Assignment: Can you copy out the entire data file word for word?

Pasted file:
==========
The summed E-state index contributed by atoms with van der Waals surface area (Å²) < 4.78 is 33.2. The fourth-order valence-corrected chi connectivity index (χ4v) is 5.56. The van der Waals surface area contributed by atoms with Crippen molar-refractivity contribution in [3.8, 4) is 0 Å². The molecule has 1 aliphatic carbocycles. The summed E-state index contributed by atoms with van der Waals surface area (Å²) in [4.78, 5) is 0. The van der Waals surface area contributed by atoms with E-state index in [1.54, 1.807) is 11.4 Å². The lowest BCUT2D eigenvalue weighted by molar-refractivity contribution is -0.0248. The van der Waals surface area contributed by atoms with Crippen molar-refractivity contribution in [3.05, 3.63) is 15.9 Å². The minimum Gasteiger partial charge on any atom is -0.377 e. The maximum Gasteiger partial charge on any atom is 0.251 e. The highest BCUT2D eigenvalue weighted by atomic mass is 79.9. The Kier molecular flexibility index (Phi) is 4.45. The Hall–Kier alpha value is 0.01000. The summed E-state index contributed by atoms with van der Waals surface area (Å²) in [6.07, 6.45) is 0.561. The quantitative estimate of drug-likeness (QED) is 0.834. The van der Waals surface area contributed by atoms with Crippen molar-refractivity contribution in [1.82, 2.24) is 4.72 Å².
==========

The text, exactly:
The summed E-state index contributed by atoms with van der Waals surface area (Å²) < 4.78 is 33.2. The fourth-order valence-corrected chi connectivity index (χ4v) is 5.56. The van der Waals surface area contributed by atoms with Crippen molar-refractivity contribution in [3.8, 4) is 0 Å². The molecule has 1 aliphatic carbocycles. The summed E-state index contributed by atoms with van der Waals surface area (Å²) in [4.78, 5) is 0. The van der Waals surface area contributed by atoms with E-state index in [1.54, 1.807) is 11.4 Å². The lowest BCUT2D eigenvalue weighted by molar-refractivity contribution is -0.0248. The van der Waals surface area contributed by atoms with Crippen molar-refractivity contribution in [3.05, 3.63) is 15.9 Å². The minimum Gasteiger partial charge on any atom is -0.377 e. The maximum Gasteiger partial charge on any atom is 0.251 e. The highest BCUT2D eigenvalue weighted by atomic mass is 79.9. The Kier molecular flexibility index (Phi) is 4.45. The Hall–Kier alpha value is 0.01000. The summed E-state index contributed by atoms with van der Waals surface area (Å²) in [6.07, 6.45) is 0.561. The quantitative estimate of drug-likeness (QED) is 0.834. The van der Waals surface area contributed by atoms with Crippen molar-refractivity contribution in [1.82, 2.24) is 4.72 Å².